For Allianz Life Insurance Company of North America, such a system needs to scale for over 15 years, according to Todd Carlson, capability manager, for the Minneapolis, Minn.-headquartered provider of fixed and variable annuities and universal life insurance. "All I've got to do is add this type of software and move it to this type of iSeries box and it should be fine," says Carlson.

Allianz selected the ID3 policy admin system, which has demonstrated the ability to complete 16,400 transactions per hour and to support 2 million policies, from Fiserv Insurance Solutions, Cedar Rapids, Iowa, for its fixed annuities business.

Comprehensively testing the scalability of a policy admin system is particularly vital when it comes from a young vendor with few insurance clients, though this should be considered de rigueur in general. Three parties should be included in the testing: the insurer, hardware provider, and software provider, according to Lukas Hoffmann, a developer of Policy Management, a scalable system from the Walldorf, Germany-based supplier SAP. The customer defines the products and its calculations, the hardware partner optimizes the systems and the software vendor identifies avenues for improvements in standard components, as well as in custom enhancements.

Ideally, the vendor will be able to illustrate to the insurer that its system had scaled for a carrier with a similar profile, and the insurer will fully engage itself in systems testing.

Best practice insurers will have their own scalability performance lab, explains Goldberg. They will have built a place in their data center where they can test their own applications before going into production. In assessing a new policy admin system-or any new vendor acquisition-they will install it in their scalability environment and will write their own text scripts, ensuring that the system will work.

For instance, Allianz conducted performance tests at an IBM lab to see how many policies Fiserv could handle.

"We try to have a full staging or regression environment that can kind of mimic our production environment, and try to have as much automated test cases [as possible] because, at some point, it becomes an issue of cost to have that type of server sitting around just for testing," explains Carlson. Allianz has found that Fiserv is able to process most of its transactions in less than one second.

Indiana Farm Bureau Insurance credits much of its successful implementation to its no-shortcuts approach that called for ample testing designed to release bottlenecks in its policy admin system. This included seven months of QA testing, two months of performance testing and sending its officials to various CSC user groups, says Clancy.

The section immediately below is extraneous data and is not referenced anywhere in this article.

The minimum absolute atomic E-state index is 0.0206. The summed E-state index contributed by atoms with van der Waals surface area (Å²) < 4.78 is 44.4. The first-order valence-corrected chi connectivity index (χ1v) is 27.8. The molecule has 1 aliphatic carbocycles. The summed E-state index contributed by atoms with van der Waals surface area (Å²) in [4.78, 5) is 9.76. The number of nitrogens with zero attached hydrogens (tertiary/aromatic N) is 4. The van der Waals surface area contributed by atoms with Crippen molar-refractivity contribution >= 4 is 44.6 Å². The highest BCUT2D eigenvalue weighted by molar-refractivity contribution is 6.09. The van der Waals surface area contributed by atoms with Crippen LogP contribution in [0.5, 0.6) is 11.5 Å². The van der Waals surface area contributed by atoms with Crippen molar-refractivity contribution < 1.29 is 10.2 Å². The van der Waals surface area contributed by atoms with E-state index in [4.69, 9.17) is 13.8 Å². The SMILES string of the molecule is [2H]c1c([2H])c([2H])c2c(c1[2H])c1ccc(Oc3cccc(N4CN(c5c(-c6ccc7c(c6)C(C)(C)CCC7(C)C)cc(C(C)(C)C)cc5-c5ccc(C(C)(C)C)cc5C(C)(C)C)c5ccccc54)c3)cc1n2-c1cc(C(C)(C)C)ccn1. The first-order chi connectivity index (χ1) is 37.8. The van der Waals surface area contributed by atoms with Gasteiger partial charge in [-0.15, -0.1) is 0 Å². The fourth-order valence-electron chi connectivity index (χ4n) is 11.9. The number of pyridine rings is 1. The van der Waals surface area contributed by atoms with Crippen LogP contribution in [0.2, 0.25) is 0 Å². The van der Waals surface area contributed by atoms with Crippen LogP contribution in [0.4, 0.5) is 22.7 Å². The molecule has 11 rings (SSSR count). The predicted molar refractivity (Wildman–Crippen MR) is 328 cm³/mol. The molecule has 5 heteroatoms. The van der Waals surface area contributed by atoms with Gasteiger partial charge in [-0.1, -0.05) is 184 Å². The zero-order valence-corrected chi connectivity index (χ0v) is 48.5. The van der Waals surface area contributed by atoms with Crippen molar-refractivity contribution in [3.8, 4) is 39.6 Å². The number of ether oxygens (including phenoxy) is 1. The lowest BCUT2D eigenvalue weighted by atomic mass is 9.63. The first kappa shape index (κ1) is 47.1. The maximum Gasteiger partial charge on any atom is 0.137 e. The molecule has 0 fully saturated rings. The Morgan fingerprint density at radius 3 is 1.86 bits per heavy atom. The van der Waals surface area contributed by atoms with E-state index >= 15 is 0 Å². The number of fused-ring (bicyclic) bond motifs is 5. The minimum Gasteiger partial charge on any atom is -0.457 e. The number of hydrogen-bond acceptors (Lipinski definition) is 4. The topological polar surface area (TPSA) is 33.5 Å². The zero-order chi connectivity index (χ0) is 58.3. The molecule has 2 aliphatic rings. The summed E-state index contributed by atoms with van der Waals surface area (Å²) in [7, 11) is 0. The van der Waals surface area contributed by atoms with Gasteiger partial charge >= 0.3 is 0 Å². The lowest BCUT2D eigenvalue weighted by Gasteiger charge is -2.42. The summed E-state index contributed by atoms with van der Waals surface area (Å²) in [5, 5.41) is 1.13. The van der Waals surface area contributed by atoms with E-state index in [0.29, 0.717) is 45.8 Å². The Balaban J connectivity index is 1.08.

When an insurer's policy admin system is unable to stomach its growth, it is often partly to blame. The insurer must equip its supplier with the information it needs to scale effectively. Instead, carriers frequently assume they can just provide vendors with statistics such as the number of their users.

Instead, vendors need to know the carrier's peak transaction load, explains Andy Yohn, CTO of Duck Creek Technologies, a Bolivar, Mo.-based technology firm that provides policy admin systems to carriers including SUA Insurance Co. and Harleysville Insurance. He says a vendor also needs to know what technologies the carrier will integrate into its policy admin system; such a system can be slowed by a carrier's stodgy, outdated infrastructure.

While vendors often struggle to extract the information they need from insurers, the latter has dramatically improved upon past practice, when it could be weeks or even months before it gave the vendor the data it needed to feed its scalability model, says CSC's Ehlen. Still, vendors continue to frequently face the hurdle of getting the right people engaged in scalability discussions. "It isn't always that the carrier doesn't have the information," explains Ehlen. "It is making sure that the people who have that information are engaged and accessible or even known to the team that has helped to implement the software." Creating a performance testing environment that adequately mimics an insurer's production environment also can be a tall task for vendors.

When policy admin system implementations go awry, scalability concerns may only represent one element. But if scalability troubles aren't nipped in the bud very early, they can wreak havoc on the whole enterprise.

"It is all about processing the business, getting the right answer, helping the carrier to be successful and getting their policies sold, processed and serviced," Yohn says. "That is still the No. 1 goal. The scalability improvement is just: We want to make sure that that is not a hindrance."

Daniel Joelson is a freelance business writer based in Alexandria, Va.

(c) 2008 Insurance Networking News and SourceMedia, Inc. All Rights Reserved.